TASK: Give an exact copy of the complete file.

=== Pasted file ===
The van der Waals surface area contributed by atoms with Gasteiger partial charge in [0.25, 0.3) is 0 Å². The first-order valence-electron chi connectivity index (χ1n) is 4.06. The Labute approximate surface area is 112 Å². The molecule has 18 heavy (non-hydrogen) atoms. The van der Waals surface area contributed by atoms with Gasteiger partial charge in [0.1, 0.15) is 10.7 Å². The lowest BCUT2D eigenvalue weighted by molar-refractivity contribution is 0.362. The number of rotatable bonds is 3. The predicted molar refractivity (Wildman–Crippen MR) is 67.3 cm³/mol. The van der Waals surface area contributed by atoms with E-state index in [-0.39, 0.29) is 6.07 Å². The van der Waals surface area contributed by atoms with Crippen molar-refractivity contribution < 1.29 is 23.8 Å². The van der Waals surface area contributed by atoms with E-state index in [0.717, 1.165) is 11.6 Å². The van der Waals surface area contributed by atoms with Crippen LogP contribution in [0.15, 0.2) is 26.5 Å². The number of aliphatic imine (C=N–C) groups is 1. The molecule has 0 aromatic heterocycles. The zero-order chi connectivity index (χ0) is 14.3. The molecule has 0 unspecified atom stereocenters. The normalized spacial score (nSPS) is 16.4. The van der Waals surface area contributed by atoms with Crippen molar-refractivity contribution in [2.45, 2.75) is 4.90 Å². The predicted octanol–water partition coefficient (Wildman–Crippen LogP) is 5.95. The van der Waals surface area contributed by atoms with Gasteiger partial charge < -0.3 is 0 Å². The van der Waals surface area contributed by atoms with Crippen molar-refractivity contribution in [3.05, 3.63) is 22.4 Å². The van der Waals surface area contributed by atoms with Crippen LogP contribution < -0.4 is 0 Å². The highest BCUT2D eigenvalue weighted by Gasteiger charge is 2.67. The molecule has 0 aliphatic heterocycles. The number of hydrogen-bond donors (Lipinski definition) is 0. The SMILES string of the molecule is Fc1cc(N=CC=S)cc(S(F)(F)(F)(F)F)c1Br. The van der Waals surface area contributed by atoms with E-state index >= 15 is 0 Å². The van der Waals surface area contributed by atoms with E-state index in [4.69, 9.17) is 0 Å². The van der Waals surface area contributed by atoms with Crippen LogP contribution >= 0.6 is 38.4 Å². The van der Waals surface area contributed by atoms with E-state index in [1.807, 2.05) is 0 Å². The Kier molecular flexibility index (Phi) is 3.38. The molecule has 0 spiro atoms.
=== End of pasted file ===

The van der Waals surface area contributed by atoms with Gasteiger partial charge in [0.25, 0.3) is 0 Å². The first-order valence-electron chi connectivity index (χ1n) is 4.06. The Labute approximate surface area is 112 Å². The molecule has 18 heavy (non-hydrogen) atoms. The van der Waals surface area contributed by atoms with Gasteiger partial charge in [0.1, 0.15) is 10.7 Å². The lowest BCUT2D eigenvalue weighted by molar-refractivity contribution is 0.362. The number of rotatable bonds is 3. The predicted molar refractivity (Wildman–Crippen MR) is 67.3 cm³/mol. The van der Waals surface area contributed by atoms with E-state index in [-0.39, 0.29) is 6.07 Å². The van der Waals surface area contributed by atoms with Crippen molar-refractivity contribution < 1.29 is 23.8 Å². The van der Waals surface area contributed by atoms with E-state index in [0.717, 1.165) is 11.6 Å². The van der Waals surface area contributed by atoms with Crippen LogP contribution in [0.15, 0.2) is 26.5 Å². The number of aliphatic imine (C=N–C) groups is 1. The molecule has 0 aromatic heterocycles. The zero-order chi connectivity index (χ0) is 14.3. The molecule has 0 unspecified atom stereocenters. The normalized spacial score (nSPS) is 16.4. The van der Waals surface area contributed by atoms with Crippen molar-refractivity contribution in [2.45, 2.75) is 4.90 Å². The predicted octanol–water partition coefficient (Wildman–Crippen LogP) is 5.95. The van der Waals surface area contributed by atoms with Gasteiger partial charge < -0.3 is 0 Å². The van der Waals surface area contributed by atoms with Crippen molar-refractivity contribution in [3.05, 3.63) is 22.4 Å². The van der Waals surface area contributed by atoms with Crippen LogP contribution < -0.4 is 0 Å². The highest BCUT2D eigenvalue weighted by Gasteiger charge is 2.67. The molecule has 0 aliphatic heterocycles. The number of hydrogen-bond donors (Lipinski definition) is 0. The SMILES string of the molecule is Fc1cc(N=CC=S)cc(S(F)(F)(F)(F)F)c1Br. The van der Waals surface area contributed by atoms with E-state index >= 15 is 0 Å². The van der Waals surface area contributed by atoms with E-state index in [4.69, 9.17) is 0 Å². The van der Waals surface area contributed by atoms with Crippen LogP contribution >= 0.6 is 38.4 Å². The van der Waals surface area contributed by atoms with E-state index in [1.807, 2.05) is 0 Å². The Kier molecular flexibility index (Phi) is 3.38. The molecule has 0 spiro atoms.